In Or Out

Entry by: jaguar

25th February 2016

When we were very young our mums would take us to the local park, and sit gossiping while we played. Play was perhaps the wrong word for it because it was a series of battles, who could outwit the other. Who was first up the climbing frame, who could swing the highest? We were very closely matched.

Except for the seesaw. We'd get it really pumping, holding on so fiercely as it clunked into action, our small legs thrusting the ground away as we soared up, trying to cushion the blow as we thudded back down to earth. Then you worked out that I'd hit the ground much harder if you leapt off at the top. The first time you did it all the breath got knocked out of me. Part force of impact and part surprise that you'd abandon me like that.

I learnt to do it too, of course. Eventually you escalated the game by leaping off at the top and then back on just after I'd hit the hard ground so I got flung back into the air. I just had to hold on hoping you'd stop because I never really got my balance back after that. It was a game and we were laughing but I always wondered just how far you would go.

I felt the same way last week. You were trying to tell me what to choose but you were talking too fast. It was just a list of things, outcomes, possible events that may or may not happen. It wasn’t real but my mind felt like a greased ball on a tray you kept tilting, as if I had to follow your thinking because I'm back on the seesaw, grasping on but not understanding, no time to think it through. I am in the air, nothing to hold on to. The playground has disappeared from view like you and our friendship, punctured by our political views.

You insisted it was our only option, nothing else made sense. If we weren’t part of the group we’d automatically become targets – for terrorists, for bullies, for who knows what. You said we had to be in the gang or we would be in danger but you didn’t say why and you didn’t explain the downside of joining them.

I already knew the downside, I'd seen it up close, in action. I’d seen how that gang changed your principles and beliefs for a one-size fits all morality, the lowest common denominator. I’d seen how they all stick together to make themselves feel OK about the awful things they’re doing. How you've begun to resemble them, how you don't meet my eyes. You claim we could negotiate our own rules but it’s conform or leave because they can’t afford dissent. You haven’t questioned their thinking because it’s so frail, so unevenly created it wouldn’t survive your sharp mind.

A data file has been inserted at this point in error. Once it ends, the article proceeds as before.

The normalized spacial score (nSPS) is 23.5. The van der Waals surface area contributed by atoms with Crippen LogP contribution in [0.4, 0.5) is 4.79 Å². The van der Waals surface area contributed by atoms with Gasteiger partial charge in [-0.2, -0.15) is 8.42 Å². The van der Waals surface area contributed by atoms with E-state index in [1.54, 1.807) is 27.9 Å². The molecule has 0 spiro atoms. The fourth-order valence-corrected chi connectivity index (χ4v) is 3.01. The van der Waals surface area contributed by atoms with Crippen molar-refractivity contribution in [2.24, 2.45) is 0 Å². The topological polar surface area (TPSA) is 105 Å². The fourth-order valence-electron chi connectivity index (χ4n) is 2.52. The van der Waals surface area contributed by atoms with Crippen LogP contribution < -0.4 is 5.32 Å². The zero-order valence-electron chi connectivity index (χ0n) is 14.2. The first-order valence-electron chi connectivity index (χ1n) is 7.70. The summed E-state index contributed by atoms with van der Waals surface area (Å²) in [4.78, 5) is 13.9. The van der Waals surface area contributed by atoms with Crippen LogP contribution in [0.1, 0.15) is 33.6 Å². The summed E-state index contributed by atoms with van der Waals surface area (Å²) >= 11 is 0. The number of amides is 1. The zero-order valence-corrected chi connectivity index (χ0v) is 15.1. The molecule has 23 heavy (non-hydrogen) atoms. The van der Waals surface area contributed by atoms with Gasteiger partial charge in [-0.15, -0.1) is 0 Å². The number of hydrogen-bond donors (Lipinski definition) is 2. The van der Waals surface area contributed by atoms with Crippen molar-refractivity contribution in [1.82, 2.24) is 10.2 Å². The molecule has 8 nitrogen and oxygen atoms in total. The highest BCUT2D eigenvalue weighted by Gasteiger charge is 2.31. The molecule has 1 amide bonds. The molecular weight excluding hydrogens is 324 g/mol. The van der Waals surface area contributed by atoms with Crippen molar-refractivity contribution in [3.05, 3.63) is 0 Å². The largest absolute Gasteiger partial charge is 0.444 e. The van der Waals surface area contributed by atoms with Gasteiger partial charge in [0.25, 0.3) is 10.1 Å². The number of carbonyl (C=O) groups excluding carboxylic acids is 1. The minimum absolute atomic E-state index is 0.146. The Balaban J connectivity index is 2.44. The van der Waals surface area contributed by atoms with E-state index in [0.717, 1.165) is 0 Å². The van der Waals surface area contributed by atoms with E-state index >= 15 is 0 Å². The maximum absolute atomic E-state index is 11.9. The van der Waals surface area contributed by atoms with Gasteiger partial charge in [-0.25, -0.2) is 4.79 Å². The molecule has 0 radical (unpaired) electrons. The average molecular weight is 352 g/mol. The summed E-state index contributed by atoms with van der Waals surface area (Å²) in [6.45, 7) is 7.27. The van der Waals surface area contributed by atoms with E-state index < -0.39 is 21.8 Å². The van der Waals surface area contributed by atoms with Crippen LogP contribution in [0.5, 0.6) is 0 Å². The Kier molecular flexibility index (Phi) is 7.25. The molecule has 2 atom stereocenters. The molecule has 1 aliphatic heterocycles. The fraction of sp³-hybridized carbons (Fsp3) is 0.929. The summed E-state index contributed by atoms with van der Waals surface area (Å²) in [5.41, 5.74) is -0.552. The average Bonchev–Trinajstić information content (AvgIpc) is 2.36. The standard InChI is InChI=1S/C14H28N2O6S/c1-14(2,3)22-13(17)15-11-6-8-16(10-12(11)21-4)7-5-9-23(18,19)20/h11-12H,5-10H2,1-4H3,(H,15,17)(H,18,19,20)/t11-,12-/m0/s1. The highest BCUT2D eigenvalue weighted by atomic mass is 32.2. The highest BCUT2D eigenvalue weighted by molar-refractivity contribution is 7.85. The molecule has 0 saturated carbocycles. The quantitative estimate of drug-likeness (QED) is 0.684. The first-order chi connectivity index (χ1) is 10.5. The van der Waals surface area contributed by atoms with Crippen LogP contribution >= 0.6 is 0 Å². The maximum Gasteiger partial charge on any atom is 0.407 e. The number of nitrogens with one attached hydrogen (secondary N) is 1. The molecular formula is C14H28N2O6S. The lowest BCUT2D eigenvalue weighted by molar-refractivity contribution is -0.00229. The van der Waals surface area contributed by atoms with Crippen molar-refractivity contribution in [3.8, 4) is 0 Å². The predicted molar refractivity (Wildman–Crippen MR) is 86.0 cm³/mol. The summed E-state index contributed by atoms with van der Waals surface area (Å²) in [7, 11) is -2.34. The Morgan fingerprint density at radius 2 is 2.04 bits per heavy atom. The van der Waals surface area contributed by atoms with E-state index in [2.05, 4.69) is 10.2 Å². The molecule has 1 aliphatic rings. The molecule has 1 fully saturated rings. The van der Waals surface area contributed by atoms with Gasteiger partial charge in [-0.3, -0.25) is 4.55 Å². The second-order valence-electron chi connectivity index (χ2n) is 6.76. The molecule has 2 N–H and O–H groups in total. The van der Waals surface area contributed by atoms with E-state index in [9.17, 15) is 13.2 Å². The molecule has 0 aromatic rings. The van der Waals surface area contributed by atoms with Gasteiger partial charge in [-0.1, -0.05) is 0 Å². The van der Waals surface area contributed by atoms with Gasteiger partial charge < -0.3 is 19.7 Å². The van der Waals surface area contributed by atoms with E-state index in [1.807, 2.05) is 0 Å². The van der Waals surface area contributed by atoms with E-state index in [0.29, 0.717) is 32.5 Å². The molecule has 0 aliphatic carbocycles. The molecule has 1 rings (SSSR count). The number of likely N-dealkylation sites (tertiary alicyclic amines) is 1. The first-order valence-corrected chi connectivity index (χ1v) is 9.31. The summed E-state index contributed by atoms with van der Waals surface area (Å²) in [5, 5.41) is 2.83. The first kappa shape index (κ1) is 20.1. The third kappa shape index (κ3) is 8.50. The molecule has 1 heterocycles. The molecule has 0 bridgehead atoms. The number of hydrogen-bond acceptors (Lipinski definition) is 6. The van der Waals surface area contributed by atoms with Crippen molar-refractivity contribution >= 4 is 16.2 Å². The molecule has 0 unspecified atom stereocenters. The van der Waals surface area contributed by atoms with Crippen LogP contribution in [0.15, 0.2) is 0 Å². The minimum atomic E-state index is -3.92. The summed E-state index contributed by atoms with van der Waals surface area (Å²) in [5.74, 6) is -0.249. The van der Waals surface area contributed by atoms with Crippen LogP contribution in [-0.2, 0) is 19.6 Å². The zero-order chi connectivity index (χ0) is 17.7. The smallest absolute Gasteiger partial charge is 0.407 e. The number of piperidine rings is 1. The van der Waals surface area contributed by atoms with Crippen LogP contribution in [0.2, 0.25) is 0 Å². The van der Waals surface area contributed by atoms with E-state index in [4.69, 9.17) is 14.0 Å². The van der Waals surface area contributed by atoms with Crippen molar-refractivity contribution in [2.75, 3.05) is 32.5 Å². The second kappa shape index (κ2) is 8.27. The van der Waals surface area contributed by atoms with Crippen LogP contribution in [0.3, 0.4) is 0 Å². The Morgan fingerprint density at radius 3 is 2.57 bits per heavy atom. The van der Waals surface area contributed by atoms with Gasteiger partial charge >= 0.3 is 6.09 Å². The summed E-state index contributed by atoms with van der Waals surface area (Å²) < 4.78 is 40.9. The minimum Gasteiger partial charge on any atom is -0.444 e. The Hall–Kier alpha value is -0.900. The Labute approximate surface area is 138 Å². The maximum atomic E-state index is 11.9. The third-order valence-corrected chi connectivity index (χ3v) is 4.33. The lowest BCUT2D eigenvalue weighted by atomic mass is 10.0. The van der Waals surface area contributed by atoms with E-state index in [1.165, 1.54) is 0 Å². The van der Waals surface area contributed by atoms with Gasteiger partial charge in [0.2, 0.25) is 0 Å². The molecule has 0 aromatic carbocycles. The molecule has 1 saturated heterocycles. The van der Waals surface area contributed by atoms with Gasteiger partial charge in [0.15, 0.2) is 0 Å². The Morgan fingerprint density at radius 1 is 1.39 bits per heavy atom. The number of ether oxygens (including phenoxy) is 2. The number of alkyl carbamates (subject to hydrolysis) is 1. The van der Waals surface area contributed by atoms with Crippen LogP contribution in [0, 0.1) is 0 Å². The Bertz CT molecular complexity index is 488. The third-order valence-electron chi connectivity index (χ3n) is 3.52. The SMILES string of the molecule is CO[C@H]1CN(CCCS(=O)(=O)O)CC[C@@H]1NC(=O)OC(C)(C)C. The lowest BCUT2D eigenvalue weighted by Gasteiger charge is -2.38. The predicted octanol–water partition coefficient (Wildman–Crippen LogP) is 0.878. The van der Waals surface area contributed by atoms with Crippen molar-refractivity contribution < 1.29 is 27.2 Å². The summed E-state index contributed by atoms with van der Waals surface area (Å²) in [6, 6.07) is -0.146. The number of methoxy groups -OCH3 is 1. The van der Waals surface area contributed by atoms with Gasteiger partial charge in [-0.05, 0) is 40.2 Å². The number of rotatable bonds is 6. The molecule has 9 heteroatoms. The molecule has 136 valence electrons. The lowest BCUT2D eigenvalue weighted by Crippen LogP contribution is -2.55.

It’s the rule of thuggery, braying and shouting louder than anybody else. Being the one who hits first because there’s no skill in it, no targeting, only surprise and force. How can you, with your brilliance, your delicacy, want to be associated with them? Is your fear of the unknown so over-powering? Are you really so afraid you're prepared to become one of them?

I watched you yesterday, swaggering around the playground, looking the part, keeping the secret of your dad's leaving wrapped tight inside you, as tight as you now wear your tie. You've told no one, not even me. You know how that hint of vulnerability, that emotional weakness could flip you from gang member to victim like the seesaw going down. I saw you standing on the edge of their group, trying to swallow your doubts. You know it's only a matter of time.

I watched them too. I saw them surround that little girl, Amy, like sparrows picking on a smaller bird. I saw them jab, push and tear her clothes like pulling out feathers. I smelt blood although there wasn’t any because I knew the damage inside would be magnified. I knew exactly what she was feeling because I’d been her. So tattered, stripped mentally naked so that by the time they shove, you go all the way down. You can't bounce back because they’ve taken your cushion of self-confidence away.

The only thing left is what’s best about you. When I was huddled in the dark, curled and cringing I found it there. A self-righting device that screamed at me not to believe who they thought I was. Something that said I would always be more than them because you thought I was. So I’m not going to listen to you insisting we join in with this group. Today, when Amy comes out for break time, all salty with fear, I’m going to take her hand.

Because you’re right about one thing – there is safety in numbers. You just have to choose where you get your volume from. I’ve done a lot of counting these last few days. I’ve assessed the strength of every schoolmate who’s fallen foul of them. I’ve talked with my fellow outsiders and gauged our confidence levels. We think, if we are brave and solid enough, we might be stronger than them. We think we can save Amy from them. If we had you, I could be sure.

This time I’m getting off the seesaw first but at least I’m warning you in advance. I want to be a bigger person than submerging myself in that gang would make me but I don’t want to be on the other side from you. My motive isn’t entirely altruistic, I’ll give you that. By saving Amy, making it clear their behaviour is unacceptable, we have the power to also save ourselves. So the question is will you stay on the seesaw this time, will you join our new gang? Tell me who you really are old friend – are you in or out?